Why Weird Things Happen On Planes
By Laura Graye
How losing oxygen in small increments can expand your consciousness.
I have a friend who has a lot of anxiety. He has a stressful job, struggles with family ties, eats poorly, is overly concerned with what others think about him, and doesn’t have a spiritual centerboard inside himself. But when he flies, he is as calm as calm can be. He loves flying so much that he will purchase flights with more stops further away to spend more time in the air- also racking up mileage. But more important than those mileage points, he feels a sense of calm he only feels when he is flying. He says his mind slows down.
He’s right. His mind does slow down. It’s a symptom of hypoxia.
With changing cabin pressure during flights there is also a decrease in the amount of oxygen being released into the cabin. That decrease in oxygen translates to decreased oxygen delivered to our brains, a.k.a. hypoxia. The air we breathe at sea level is 21% oxygen. The atmosphere in a pressurized cabin is 15% oxygen. That is a 30% decrease in the oxygen/air ratio. And, our brain tissue requires almost one-third of all the oxygen we breathe.
That’s one reason as flights take off, you can look around and see most of the other passengers asleep-they are entering a state of hypoxia. Not only does hypoxia cause drowsiness, it also causes changes in the way we think. Our brains use oxygen ions to shoot electrical synapses across our neurons, creating neurotransmitters, the chemicals which make up our thoughts, our emotions, our physiology. NIH article on oxygen ions function.
For some, like my friend, this shift in oxygen ions eases his mind, creating a calming effect. For others, the opposite extreme can happen where the effects of lower oxygen can stimulate a physiological terror response-thus the fear of flying makes sense. It can be scary for your brain to believe it may be dying.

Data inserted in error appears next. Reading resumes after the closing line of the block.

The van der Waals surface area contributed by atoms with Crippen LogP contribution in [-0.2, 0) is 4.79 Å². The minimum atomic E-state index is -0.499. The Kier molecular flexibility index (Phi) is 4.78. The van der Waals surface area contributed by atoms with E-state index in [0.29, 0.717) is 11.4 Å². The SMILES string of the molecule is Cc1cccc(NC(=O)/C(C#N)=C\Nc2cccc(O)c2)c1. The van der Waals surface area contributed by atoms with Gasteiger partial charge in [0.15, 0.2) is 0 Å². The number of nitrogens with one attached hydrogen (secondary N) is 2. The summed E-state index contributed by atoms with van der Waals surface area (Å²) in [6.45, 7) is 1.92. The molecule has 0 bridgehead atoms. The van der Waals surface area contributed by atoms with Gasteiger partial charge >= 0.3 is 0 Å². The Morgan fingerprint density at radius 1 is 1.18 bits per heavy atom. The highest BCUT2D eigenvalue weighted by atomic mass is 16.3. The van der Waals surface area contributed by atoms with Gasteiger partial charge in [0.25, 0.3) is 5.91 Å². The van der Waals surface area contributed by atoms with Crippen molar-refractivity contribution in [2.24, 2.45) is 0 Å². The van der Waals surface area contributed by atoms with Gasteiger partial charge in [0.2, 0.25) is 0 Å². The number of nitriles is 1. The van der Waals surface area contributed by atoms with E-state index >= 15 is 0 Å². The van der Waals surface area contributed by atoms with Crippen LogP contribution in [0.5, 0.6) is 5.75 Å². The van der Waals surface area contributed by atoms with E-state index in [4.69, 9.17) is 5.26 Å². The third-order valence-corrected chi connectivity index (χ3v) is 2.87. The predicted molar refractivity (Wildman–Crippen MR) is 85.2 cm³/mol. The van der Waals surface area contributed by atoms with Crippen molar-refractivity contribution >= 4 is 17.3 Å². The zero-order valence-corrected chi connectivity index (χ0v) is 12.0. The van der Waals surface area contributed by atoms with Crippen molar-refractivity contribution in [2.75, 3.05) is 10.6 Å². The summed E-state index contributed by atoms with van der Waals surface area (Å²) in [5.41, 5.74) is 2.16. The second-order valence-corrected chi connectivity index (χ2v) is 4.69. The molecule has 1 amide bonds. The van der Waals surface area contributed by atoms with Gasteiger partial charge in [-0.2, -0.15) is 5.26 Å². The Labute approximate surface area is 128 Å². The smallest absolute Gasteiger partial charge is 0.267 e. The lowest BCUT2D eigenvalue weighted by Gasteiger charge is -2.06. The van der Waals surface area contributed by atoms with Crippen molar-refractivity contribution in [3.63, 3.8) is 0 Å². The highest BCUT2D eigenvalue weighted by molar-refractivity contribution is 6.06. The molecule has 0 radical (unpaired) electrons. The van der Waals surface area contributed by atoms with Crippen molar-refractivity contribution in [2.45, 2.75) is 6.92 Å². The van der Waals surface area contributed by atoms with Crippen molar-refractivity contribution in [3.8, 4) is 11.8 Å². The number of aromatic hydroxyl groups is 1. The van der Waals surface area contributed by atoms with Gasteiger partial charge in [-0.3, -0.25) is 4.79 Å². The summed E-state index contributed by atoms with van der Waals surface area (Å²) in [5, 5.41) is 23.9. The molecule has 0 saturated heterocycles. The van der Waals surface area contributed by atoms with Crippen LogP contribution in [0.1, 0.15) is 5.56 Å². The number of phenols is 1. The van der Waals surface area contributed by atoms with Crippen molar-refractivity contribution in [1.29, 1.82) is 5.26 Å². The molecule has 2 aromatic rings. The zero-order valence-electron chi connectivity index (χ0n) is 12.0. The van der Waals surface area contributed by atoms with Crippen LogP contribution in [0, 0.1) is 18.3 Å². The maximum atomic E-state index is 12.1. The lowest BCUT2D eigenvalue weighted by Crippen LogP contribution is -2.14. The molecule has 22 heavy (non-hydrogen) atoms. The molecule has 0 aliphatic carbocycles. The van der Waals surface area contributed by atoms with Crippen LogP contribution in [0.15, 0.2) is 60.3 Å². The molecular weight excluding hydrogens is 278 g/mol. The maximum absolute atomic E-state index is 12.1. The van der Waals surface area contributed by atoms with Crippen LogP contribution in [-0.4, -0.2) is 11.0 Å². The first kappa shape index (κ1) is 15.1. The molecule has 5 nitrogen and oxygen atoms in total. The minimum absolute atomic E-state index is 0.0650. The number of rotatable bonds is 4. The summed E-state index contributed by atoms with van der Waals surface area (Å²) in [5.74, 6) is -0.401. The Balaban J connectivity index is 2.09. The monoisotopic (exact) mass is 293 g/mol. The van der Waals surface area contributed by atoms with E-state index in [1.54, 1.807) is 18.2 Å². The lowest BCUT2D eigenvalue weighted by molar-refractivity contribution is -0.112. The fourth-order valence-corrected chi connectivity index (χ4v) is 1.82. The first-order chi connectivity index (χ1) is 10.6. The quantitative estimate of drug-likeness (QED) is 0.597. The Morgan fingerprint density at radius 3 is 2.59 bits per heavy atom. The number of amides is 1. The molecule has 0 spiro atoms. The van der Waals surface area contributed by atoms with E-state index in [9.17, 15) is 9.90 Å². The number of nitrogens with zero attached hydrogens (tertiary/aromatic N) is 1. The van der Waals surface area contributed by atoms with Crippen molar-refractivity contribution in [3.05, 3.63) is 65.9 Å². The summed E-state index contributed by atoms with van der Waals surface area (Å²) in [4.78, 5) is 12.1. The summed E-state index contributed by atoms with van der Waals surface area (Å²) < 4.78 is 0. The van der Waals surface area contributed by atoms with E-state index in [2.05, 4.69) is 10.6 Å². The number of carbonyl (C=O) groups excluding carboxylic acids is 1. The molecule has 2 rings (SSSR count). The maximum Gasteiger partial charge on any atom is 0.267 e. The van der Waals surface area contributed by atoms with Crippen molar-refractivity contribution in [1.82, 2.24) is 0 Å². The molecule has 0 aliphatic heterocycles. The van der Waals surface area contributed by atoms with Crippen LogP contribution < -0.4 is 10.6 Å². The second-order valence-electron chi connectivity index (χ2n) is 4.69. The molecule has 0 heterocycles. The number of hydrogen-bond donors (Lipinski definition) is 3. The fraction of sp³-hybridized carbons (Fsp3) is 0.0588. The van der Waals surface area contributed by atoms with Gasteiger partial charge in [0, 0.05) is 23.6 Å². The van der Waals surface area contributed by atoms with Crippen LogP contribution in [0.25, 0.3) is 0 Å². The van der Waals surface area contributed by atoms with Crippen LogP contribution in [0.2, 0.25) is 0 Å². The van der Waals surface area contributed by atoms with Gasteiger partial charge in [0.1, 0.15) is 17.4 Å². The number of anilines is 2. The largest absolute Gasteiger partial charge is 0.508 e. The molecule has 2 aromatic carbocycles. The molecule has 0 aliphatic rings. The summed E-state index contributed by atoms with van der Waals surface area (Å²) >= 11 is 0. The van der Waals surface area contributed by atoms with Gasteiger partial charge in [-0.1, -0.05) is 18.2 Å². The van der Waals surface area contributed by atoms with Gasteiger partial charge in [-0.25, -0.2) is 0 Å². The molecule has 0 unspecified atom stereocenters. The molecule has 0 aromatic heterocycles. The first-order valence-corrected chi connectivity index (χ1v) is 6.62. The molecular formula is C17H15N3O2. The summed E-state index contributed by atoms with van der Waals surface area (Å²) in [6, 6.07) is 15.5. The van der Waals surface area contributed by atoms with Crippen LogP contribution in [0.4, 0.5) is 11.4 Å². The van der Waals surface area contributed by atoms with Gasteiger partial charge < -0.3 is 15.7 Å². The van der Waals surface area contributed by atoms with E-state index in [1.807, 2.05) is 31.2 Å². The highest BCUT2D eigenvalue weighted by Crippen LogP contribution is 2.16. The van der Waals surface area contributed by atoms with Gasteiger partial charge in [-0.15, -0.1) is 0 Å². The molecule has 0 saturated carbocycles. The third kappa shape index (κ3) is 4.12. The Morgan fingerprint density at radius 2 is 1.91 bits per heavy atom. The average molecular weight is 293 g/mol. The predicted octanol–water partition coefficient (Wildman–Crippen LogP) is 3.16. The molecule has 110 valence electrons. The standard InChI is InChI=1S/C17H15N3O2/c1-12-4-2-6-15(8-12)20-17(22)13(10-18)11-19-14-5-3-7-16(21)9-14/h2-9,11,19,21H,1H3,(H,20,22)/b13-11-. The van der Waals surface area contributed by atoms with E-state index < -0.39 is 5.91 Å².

Some studies show intermittent low dose hypoxia (IH) can be useful to our health if administered correctly. NIH Study: Unexpected Benefits of Intermittent Hypoxia: Enhanced Respiratory and Nonrespiratory Motor Function. These studies show an increase in neuroplasticity with certain levels and durations of hypoxia. This study indicates that IH for performance athletes is a low dose for at least more than one hour. Similar to the low dose IH on a short flight. This increase in neural plasticity is where you can expand your consciousness. The lowering of oxygen can create a drop in our mental defenses. You can see this when you listen to people on a flight engaged in deep meaningful conversations they would not regularly have, yet are having one with the stranger sitting next to them. When flying, we are in a small hallucinogenic state.
So, while you are in the air and have greater availability for neural plasticity, you might as well take advantage of that expansion opportunity and grow your consciousness. To expand your consciousness in flight, focus your awareness on your connective tissue-that which is deprived of oxygen. Your connective tissue is an incredible pathway for consciousness to drop into your body vibrationally.
- Relax in your seat. Loosen your seatbelt.
- Drink plenty of water, no in-flight alcohol consumption.
- Take a deep breath in, counting slowly down from four, three, two, one.
- Breath out, slowly counting up to one, two, three, four.
- Ground down into your body, really feeling the weight of your body.
- Now, imagine your body as it is, a web of connective tissue creating a net for the 70% water that you are. Really feel that experientially.
- Envision that netting as it is, a luminous crystalline web of light able to move intelligence through itself faster than your nervous system.
- Breath into this connective netting, feeling the oxygen at the decreased level. Feel this decrease physiologically; feel it emotionally. Connect to the calmness.
- Stay there, right inside your body, right inside your connective tissue, and allow a new consciousness to move through your body into your brain.
- Slowly bring this new awareness to your consciousness with no judgment. Just allow the uncharted thoughts to emerge from your body calmly.
The experience should feel a little bit hallucinogenic. The difference is that you hopefully are not on drugs, and you are staying inside your body vs. floating out into the ethers.